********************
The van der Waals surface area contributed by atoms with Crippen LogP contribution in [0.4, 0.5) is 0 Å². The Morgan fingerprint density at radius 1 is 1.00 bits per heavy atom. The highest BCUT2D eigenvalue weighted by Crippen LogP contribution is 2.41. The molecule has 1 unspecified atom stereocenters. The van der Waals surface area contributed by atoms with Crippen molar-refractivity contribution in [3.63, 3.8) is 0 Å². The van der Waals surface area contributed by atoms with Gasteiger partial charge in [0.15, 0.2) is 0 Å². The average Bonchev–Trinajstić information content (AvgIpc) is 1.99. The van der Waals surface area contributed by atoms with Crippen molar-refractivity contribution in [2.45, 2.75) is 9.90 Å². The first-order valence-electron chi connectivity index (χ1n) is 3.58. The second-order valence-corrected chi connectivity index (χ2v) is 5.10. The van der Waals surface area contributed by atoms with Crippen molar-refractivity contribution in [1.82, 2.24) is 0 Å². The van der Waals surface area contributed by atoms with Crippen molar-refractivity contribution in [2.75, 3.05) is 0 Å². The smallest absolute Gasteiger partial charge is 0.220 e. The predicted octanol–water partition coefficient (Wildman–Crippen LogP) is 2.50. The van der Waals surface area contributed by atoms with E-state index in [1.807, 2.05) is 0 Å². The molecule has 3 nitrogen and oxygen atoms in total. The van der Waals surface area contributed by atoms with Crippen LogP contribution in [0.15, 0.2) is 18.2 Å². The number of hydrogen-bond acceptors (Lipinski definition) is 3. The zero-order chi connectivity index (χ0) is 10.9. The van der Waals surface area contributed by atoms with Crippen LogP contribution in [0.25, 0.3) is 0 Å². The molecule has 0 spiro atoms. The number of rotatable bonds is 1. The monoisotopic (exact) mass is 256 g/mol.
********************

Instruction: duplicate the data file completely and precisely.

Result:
The van der Waals surface area contributed by atoms with Crippen LogP contribution in [0.4, 0.5) is 0 Å². The Morgan fingerprint density at radius 1 is 1.00 bits per heavy atom. The highest BCUT2D eigenvalue weighted by Crippen LogP contribution is 2.41. The molecule has 1 unspecified atom stereocenters. The van der Waals surface area contributed by atoms with Crippen molar-refractivity contribution in [3.63, 3.8) is 0 Å². The van der Waals surface area contributed by atoms with Gasteiger partial charge in [0.15, 0.2) is 0 Å². The average Bonchev–Trinajstić information content (AvgIpc) is 1.99. The van der Waals surface area contributed by atoms with Crippen molar-refractivity contribution in [2.45, 2.75) is 9.90 Å². The first-order valence-electron chi connectivity index (χ1n) is 3.58. The second-order valence-corrected chi connectivity index (χ2v) is 5.10. The van der Waals surface area contributed by atoms with Crippen molar-refractivity contribution in [1.82, 2.24) is 0 Å². The van der Waals surface area contributed by atoms with Crippen molar-refractivity contribution in [2.75, 3.05) is 0 Å². The smallest absolute Gasteiger partial charge is 0.220 e. The predicted octanol–water partition coefficient (Wildman–Crippen LogP) is 2.50. The van der Waals surface area contributed by atoms with E-state index in [1.807, 2.05) is 0 Å². The molecule has 3 nitrogen and oxygen atoms in total. The van der Waals surface area contributed by atoms with Crippen LogP contribution in [0.15, 0.2) is 18.2 Å². The number of hydrogen-bond acceptors (Lipinski definition) is 3. The zero-order chi connectivity index (χ0) is 10.9. The van der Waals surface area contributed by atoms with Crippen LogP contribution in [0.25, 0.3) is 0 Å². The molecule has 0 spiro atoms. The number of rotatable bonds is 1. The monoisotopic (exact) mass is 256 g/mol.